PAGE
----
People with disability have the right to choose where they live, who they live with and who supports them at home. However, many people with an intellectual disability who live in group homes still can’t exercise this right.
NDIS Housing and Independent Living reforms could provide opportunities for people with an intellectual disability to have more choice and control over their living arrangements.
Read our submission on Housing and Independent Living in the NDIS.
Supported Decision Making
Supported Decision Making is important for the 60% of NDIS participants with a cognitive impairment, including people with an intellectual disability.
NDIS Supported Decision Making reforms could provide opportunities for people with an intellectual disability to have more choice and control in all aspects of their lives.
Read our submission on Supported Decision Making in the NDIS.
In 2020, the Federal government announced plans to introduce compulsory “independent assessments” as part of broader changes to the NDIS planning and funding process.
Inclusion Australia fought very hard to overturn these plans. Read our submission to the NDIA telling them to stop independent assessments.
We spoke to everyone we could – politicians, leaders within the NDIA and the media. We told them that the changes:
- were not based in evidence
- took the wrong approach
- would significantly disadvantage people with intellectual disability.
Read a speech from our Chair telling the government to stop Independent Assessments.
In June 2021, we were thrilled to see the government finally listen and put a stop to the rollout of compulsory assessments.
We will continue to work closely with the NDIA and the Australian Government to make sure the voice of people with an intellectual disability and their families is always included in ongoing reforms to the NDIS.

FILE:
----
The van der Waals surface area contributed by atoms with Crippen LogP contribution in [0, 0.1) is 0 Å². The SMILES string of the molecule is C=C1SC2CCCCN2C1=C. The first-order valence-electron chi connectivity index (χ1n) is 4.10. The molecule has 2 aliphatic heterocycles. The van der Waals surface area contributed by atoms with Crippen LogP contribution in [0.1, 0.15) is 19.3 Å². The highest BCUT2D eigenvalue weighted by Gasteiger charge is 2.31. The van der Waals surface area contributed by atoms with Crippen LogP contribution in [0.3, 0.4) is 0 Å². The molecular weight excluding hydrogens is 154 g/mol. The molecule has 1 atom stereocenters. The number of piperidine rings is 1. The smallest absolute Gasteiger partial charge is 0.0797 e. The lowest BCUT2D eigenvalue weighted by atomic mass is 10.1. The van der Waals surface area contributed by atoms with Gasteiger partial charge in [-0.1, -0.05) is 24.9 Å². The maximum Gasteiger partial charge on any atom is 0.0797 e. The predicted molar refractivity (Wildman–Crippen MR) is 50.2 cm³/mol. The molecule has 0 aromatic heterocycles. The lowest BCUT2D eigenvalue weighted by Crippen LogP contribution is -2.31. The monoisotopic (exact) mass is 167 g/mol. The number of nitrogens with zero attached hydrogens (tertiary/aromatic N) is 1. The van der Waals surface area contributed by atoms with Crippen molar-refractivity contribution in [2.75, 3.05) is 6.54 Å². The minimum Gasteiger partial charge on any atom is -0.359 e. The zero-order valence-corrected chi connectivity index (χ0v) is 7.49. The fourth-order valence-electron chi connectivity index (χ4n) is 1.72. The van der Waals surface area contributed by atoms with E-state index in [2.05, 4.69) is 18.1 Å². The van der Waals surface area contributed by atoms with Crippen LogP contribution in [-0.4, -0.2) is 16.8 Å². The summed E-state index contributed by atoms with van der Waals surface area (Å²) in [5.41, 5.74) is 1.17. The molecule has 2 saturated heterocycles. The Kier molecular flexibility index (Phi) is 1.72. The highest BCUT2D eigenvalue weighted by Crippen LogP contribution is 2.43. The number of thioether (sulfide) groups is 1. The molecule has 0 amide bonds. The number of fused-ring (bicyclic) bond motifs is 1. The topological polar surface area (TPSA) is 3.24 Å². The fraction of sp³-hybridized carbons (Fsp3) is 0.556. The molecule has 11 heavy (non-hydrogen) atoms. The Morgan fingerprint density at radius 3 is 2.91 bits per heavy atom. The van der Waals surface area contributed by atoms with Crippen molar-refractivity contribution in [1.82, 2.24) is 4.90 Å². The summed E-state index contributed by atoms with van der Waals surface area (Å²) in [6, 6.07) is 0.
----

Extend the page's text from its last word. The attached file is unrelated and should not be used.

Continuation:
Our NDIS resources
AdvoKit was developed in partnership between Disability Advocacy Network Australia and Inclusion Australia.
Advokit helps people get the advocacy resources they need to support people with disability.
Everyone Can Work website
Everyone Can Work is a project of Inclusion Australia.
It has NDIS resources about:
- Transition from school to work
- Finding and keeping a job
- Changing jobs
- Starting a business.
NDIS resources from our members
NSW Council for Intellectual Disability
A range of NDIS resources, including:
- Your Service, Your Rights cards
- A Good Life workbook
- Guide to choosing a support worker
- Complex support needs in the NDIS.
Online NDIS planning training for families, including:
- How the NIDS works
- Getting effective support from the NDIS
- Developing a plan for the future
- Managing supports and funding.
Developmental Disability Western Australia
Handbooks, guides and information on:
- Students with disability
- Transition from high school
- NDIS plan reviews
- Supporting children with complex needs.
Parent 2 Parent
Transition guides for young people turning 16 and turning 18, including eligibility for the NDIS.